Children's Literature - Marilyn CourtotThe life cycle and incredible migration of these small creatures are always a source of wonder. Pringle tells it all in a story form that is scientifically accurate and accompanied by the realistic paintings of Marstall. Readers follow Danaus as she develops into adulthood and journeys to her wintering site in Mexico. Sidebars, maps information about protecting habitats and raising monarchs, and a bibliography are part of the package.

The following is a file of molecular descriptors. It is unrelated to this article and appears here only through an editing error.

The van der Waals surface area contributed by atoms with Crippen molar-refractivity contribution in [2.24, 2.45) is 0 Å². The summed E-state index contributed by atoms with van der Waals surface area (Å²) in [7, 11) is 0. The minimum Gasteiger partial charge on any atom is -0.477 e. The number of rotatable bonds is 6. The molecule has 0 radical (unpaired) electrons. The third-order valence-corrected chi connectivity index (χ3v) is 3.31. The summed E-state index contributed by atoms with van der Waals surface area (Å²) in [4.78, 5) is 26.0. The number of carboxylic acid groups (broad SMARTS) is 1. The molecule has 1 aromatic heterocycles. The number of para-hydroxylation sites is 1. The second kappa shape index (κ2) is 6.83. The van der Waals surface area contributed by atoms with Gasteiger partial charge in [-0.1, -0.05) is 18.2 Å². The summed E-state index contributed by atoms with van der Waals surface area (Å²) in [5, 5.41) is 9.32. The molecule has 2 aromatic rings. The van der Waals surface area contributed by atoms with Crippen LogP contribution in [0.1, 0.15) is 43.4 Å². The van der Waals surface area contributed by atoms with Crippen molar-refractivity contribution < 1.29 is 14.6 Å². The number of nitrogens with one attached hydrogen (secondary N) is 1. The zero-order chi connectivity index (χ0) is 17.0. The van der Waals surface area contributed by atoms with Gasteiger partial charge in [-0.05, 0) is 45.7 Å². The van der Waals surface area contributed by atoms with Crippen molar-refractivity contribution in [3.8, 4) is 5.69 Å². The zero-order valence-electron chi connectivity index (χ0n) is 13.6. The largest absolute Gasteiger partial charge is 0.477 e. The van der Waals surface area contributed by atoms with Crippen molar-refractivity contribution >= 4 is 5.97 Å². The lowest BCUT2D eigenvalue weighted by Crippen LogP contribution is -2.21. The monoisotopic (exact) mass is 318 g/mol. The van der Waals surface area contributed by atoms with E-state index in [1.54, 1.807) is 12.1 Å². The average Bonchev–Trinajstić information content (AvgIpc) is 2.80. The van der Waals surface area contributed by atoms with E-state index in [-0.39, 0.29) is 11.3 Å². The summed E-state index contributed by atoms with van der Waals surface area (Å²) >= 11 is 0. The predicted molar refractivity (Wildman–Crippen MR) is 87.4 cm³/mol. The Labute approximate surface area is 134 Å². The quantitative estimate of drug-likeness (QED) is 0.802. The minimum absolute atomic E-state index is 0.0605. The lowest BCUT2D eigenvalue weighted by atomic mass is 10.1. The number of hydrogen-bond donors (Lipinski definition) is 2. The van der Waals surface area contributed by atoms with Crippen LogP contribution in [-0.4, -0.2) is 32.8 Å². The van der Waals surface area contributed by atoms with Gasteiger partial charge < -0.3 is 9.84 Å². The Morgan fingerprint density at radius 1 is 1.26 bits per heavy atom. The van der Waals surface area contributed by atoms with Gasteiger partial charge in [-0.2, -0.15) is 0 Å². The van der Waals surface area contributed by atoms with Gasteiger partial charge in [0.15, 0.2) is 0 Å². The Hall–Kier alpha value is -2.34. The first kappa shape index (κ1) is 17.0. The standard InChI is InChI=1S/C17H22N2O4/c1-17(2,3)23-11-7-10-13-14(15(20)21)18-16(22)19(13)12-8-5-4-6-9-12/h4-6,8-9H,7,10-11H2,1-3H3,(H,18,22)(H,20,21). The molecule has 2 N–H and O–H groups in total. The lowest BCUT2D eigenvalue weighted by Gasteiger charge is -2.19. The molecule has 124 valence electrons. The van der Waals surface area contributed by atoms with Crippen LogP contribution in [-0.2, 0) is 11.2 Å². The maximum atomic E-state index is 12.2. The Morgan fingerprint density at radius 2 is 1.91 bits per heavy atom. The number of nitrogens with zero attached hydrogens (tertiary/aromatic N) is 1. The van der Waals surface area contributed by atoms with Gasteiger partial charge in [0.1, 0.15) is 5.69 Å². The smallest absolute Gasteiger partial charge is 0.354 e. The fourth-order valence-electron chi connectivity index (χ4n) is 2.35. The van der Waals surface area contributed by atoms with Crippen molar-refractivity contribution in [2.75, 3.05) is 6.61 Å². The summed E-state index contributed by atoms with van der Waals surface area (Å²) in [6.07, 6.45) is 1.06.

School Library JournalGr 4-8Even libraries that already own Ethan Herberman's The Great Butterfly Hunt (S & S, 1990; o.p.), Kathryn Lasky's Monarchs (Harcourt, 1993), and Bianca Lavies's Monarch Butterflies (Dutton, 1993) need this book. It is written as a story, following the life cycle of a female caterpillarDanausfrom an egg laid in a Massachusetts hayfield to her death in an Arkansas pasture many months and a fantastic migration later. The narrative is scientifically sound and includes information from the most recent research on these familiar aerial flitterers. The attractive, oversized book is lavished with realistic, full-color paintings of Monarchs in all stages of their development and their habitats. Colorful sidebars and a variety of maps are accompanied by informative captions, and the whole is arranged into a particularly appealing, readable, and accurate package. A modicum of anthropomorphism does occur, but it is infrequent and low-key. An effort to avoid an onrushing car or the state of a heavily gravid female Monarch with no milkweed in sight may well be "frantic," and these slight slippages are unobtrusive. Following the body of the work are chapters on protecting the remaining winter refuges of these feather-light migrants and on raising Monarchs at home or in the classroom. A list of further readingsmany of them juvenile titlesand an index complete the harmonious whole.Patricia Manning, formerly at Eastchester Public Library, NY
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